coincident hyperemia of the labyrinth, in which case the dulness of hearing may not improve after the local condition in the external canal has been remedied. A case illustrating this came under my care some years ago. A young lady,
20 years of age, had a furuncular inflammation on the
posterior wall of the external auditory canal. The history was suggestive of recurrent furuncle in the same ear for about two months previous to my seeing her. She complained

External Auditory Canal.


of great pain in the ear, but would not allow an incision to be made. In about a week's time the furuncle discharged into the canal. She was extremely dull of hearing in the affected ear, and the tuning-fork reactions pointed to disturbance of the labyrinth. There has been no improvement in the hearing since. The objection to this theory is, that I had no opportunity of testing the hearing before she presented

Fig. 3. Man, 26 years of age.. Furuncle in the left external auditory canal.
the mastoid, displacing the auricle forwards.

Swelling over

herself complaining of pain in the ear. Still, when an intelligent patient speaks bitterly of dulness of hearing in an ear with which she asserts she formerly heard well, one may be assured that at all events there has been a marked aggravation
of the deafness. These cases are, however, rare.
The tinnitus aurium?which in this affection is usually described as of a buzzing, beating, or hammering character? and also the giddiness, are generally mechanical in their


Mr. Connal?Furunculosis of the

origin, and disappear on the removal of the cause. When subjective noises in the ear are described as beating or hammering, we refer them to some vascular derangement either in the labyrinth or middle ear, and in this affection we
know that the middle ear shares in the vascular excitement of the outer canal.
In cases of primary furunculosis one sometimes meets with

FigF.ig4.. 4.
GirGlmi,arsl1,t9o1yi9edayraesanrdosf oafgea.ge.FurFuunrculneclien ilnefltefetxteexrtnearlnaaludaiutdoirtyorcyancaaln.al.(E(dEedmeamtaotuosussweslwleilnlginogveorvetrhethe mastoid ansdqusaqmuoaumsoupsorptoirotnisonosf otfemtpeomrpaolrablonbeo,nea,nadnedxteexntdeinndginfgorfwoarrwdasrdtso ttohetheeyeelyiedlsi.ds.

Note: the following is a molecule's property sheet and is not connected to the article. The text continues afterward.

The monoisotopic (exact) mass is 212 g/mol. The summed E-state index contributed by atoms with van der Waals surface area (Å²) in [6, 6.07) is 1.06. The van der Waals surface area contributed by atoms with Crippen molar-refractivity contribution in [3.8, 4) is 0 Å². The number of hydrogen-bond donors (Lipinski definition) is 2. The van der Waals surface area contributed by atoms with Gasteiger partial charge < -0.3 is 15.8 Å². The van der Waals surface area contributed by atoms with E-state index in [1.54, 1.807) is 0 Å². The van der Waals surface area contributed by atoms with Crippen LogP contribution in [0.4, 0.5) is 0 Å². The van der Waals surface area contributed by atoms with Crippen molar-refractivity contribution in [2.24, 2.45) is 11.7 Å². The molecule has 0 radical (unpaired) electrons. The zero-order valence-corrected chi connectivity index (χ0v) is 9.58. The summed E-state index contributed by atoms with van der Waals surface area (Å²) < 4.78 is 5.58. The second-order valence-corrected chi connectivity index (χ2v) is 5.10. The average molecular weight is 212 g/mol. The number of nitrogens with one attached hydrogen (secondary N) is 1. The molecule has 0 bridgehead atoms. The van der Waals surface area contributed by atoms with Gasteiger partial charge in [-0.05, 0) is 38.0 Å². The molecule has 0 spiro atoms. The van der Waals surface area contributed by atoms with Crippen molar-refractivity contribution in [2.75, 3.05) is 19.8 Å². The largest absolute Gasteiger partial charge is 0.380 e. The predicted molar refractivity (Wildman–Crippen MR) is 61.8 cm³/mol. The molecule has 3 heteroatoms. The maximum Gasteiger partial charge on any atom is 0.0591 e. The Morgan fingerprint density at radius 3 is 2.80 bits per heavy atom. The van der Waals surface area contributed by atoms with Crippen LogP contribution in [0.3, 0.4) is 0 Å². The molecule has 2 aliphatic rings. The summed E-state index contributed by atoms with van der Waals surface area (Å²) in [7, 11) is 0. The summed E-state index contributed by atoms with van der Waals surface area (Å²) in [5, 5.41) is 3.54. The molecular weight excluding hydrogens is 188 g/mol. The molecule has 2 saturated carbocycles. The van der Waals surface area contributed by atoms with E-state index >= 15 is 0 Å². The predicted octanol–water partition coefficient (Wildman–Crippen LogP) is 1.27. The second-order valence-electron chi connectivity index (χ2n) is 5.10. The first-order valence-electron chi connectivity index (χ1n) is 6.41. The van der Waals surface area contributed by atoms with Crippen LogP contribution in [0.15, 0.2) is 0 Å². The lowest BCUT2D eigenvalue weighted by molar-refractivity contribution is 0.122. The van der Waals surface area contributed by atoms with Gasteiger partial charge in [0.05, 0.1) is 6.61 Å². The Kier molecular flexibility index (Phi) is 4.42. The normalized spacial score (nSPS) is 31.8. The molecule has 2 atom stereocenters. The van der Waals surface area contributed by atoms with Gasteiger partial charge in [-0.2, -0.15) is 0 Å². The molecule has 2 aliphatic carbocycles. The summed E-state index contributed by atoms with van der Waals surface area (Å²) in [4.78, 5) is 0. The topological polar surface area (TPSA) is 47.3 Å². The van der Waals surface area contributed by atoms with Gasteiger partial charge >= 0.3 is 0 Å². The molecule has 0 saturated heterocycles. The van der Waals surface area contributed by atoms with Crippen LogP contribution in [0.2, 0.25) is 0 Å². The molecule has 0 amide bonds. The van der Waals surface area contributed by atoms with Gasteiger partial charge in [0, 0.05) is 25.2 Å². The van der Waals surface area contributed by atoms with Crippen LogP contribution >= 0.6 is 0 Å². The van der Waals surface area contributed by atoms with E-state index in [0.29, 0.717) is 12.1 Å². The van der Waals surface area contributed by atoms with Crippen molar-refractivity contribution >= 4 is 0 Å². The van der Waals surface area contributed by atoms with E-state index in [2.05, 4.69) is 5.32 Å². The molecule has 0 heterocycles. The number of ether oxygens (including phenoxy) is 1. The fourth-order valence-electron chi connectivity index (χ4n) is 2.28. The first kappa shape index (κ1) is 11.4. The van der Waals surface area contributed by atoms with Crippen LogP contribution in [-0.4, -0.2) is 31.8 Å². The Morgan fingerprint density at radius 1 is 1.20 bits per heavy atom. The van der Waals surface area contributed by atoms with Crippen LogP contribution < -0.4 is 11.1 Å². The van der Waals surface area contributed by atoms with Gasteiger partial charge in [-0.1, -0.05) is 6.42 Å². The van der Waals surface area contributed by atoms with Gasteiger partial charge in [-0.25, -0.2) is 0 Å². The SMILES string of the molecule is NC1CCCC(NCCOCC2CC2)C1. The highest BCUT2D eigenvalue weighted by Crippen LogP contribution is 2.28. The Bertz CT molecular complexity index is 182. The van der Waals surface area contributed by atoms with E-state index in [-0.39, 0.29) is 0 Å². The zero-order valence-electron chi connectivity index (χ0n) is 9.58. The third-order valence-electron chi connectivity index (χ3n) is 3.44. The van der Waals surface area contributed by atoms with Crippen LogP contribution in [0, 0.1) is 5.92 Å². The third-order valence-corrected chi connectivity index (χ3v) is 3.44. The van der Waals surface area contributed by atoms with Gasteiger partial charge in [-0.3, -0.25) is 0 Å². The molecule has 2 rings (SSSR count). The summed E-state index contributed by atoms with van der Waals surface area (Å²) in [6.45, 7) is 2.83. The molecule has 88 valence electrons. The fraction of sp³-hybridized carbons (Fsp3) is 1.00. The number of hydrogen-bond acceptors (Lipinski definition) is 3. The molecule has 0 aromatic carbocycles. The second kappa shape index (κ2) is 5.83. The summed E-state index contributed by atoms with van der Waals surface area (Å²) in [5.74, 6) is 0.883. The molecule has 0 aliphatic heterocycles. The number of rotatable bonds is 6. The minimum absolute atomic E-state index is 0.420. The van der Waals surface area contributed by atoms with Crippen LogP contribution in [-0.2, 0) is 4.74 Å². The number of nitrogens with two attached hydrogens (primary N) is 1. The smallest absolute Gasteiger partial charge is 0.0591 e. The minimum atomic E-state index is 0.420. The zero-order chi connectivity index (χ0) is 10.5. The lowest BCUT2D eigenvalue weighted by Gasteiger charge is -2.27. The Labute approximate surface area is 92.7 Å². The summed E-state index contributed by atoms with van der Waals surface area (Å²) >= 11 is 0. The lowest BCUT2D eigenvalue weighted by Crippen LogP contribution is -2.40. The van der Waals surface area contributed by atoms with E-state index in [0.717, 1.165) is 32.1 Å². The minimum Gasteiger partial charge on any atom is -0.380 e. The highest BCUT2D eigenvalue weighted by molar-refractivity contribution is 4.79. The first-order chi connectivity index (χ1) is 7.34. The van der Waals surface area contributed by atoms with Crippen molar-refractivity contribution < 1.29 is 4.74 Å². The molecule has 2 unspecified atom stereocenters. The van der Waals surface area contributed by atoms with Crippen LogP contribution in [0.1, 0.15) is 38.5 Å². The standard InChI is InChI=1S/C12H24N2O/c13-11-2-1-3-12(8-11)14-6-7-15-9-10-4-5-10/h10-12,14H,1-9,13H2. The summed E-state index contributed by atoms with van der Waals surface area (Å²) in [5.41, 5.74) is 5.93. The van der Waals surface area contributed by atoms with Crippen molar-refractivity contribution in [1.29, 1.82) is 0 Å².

a history of disci large from the affected ear. On enquiry, this discharge will be found to be scanty, and often ropy. It is to be distinguished from the serous discharge of an eczema, and is one exception to a general rule that purulent discharge from the ear denotes a purulent otitis media. As previously mentioned, the pus contains the staphylococcus aureus or albus. Out of a fair number of culture experiments which I have made, or which Dr. R. M. Buchanan has done for me, the

External Auditory Canal.


large majority of cases showed the organism to be staphylococcus aureus, a few the staphylococcus albus, and rarely a mixed growth of these organisms.
Of the constitutional symptoms, a moderate degree of febrile reaction is common. As a rare symptom, I lately met with a case of spasmodic torticollis, which I thought was due to recurrent furuncle in the external auditory canal.

Same case as Fig. 4.

Fig. 5. Shows the ooeedcckmmaattoous condition of the eyelids on the left side.

While these are the main subjective symptoms, the objective are the more important. Examination, however, must be carefully undertaken. Movements of the auricle or attempts to introduce an aural speculum may cause the most exquisite pain. Commonly, an examination can be made without introducing a speculum into the canal. Reflected light from
a forehead mirror will in most cases show the characteristic
swelling, and on touching this with a probe, even gently, the


Mr. Connal?Furunculosia of the

patient will complain of pain. In some cases, instead of a boil, all that can be seen is a circumscribed reddish-yellow discolouration of the skin; but the characteristic is, that on touching this spot with a probe, you elicit very smart pain.
In the differential diagnosis one must remember (1) that an
exostosis in the external meatus is often very sensitive to
touch, but a little care will generally exclude this condition; (2) purulent middle ear mischief involving the antrum and mastoid cells may burst through the cortex of the bone, and present in the external auditory canal as (a) a saccular bulging on the posterior wall, or (b) having burst into the canal, may give rise to a sinus with small pouting granulations. Here the differential diagnosis is greatly assisted by the presence of middle ear mischief, and by the fact that these two conditions (a and b) always occur on the posterior wall of the osseous
Treatment.?Locally I believe in early incision of the furuncle, and the application of an ointment which Dr. Barr recommends, and which experience has shown to be of value :?Iodoform, 4 gr.; menthol, 2 gr.; vaseline, 1 dr.; smeared on cotton plugs, and introduced into the canal of the ear twice or thrice daily. Gruber's gelatine bougies containing morphia are also of service, more especially in the earlier part of the illness, or if the patient will not allow the boil
to be incised.
Ointments and instillations applied locally are numerous, but the main purpose of them all depends on their antiseptic properties. Poultices generally do harm by producing a sodden condition of the tissues, which favours microbic pro-
If, however, the furuncle is not a primary condition, but occurs associated with some other lesion?suppurative middle ear mischief, eczema of the canal or plugs of cerumen?these conditions would demand appropriate treatment. In furuncle associated with purulent otitis media, one is occasionally surprised to note how quickly the middle ear discharge dries up after the inflammatory condition in the outer canal has been